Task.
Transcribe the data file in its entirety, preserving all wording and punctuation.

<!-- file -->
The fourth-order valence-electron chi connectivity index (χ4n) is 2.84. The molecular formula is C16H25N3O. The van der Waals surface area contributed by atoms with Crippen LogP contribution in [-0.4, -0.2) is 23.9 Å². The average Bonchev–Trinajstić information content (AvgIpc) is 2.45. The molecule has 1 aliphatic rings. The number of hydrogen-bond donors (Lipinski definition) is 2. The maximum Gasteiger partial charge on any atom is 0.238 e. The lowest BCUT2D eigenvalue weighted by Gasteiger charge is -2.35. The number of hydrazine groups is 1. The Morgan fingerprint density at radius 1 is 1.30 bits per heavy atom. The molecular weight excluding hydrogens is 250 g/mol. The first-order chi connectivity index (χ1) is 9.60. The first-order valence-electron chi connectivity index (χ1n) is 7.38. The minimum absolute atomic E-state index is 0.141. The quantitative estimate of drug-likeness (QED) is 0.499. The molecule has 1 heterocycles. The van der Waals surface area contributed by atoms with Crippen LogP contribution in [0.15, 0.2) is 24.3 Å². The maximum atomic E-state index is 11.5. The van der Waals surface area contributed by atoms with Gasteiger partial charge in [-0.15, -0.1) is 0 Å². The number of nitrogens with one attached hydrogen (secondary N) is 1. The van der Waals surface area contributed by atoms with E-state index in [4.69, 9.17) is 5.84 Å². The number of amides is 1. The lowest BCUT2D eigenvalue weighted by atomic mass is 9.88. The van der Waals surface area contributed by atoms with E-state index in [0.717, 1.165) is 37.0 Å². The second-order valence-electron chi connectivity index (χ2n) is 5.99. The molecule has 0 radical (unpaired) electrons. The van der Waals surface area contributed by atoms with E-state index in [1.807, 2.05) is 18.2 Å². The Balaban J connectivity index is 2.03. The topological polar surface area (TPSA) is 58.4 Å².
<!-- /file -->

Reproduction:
The fourth-order valence-electron chi connectivity index (χ4n) is 2.84. The molecular formula is C16H25N3O. The van der Waals surface area contributed by atoms with Crippen LogP contribution in [-0.4, -0.2) is 23.9 Å². The average Bonchev–Trinajstić information content (AvgIpc) is 2.45. The molecule has 1 aliphatic rings. The number of hydrogen-bond donors (Lipinski definition) is 2. The maximum Gasteiger partial charge on any atom is 0.238 e. The lowest BCUT2D eigenvalue weighted by Gasteiger charge is -2.35. The number of hydrazine groups is 1. The Morgan fingerprint density at radius 1 is 1.30 bits per heavy atom. The molecular weight excluding hydrogens is 250 g/mol. The first-order chi connectivity index (χ1) is 9.60. The first-order valence-electron chi connectivity index (χ1n) is 7.38. The minimum absolute atomic E-state index is 0.141. The quantitative estimate of drug-likeness (QED) is 0.499. The molecule has 1 heterocycles. The van der Waals surface area contributed by atoms with Crippen LogP contribution in [0.15, 0.2) is 24.3 Å². The maximum atomic E-state index is 11.5. The van der Waals surface area contributed by atoms with Gasteiger partial charge in [-0.15, -0.1) is 0 Å². The number of nitrogens with one attached hydrogen (secondary N) is 1. The van der Waals surface area contributed by atoms with E-state index in [4.69, 9.17) is 5.84 Å². The number of amides is 1. The lowest BCUT2D eigenvalue weighted by atomic mass is 9.88. The van der Waals surface area contributed by atoms with E-state index in [0.717, 1.165) is 37.0 Å². The second-order valence-electron chi connectivity index (χ2n) is 5.99. The molecule has 0 radical (unpaired) electrons. The van der Waals surface area contributed by atoms with E-state index in [1.807, 2.05) is 18.2 Å². The Balaban J connectivity index is 2.03. The topological polar surface area (TPSA) is 58.4 Å².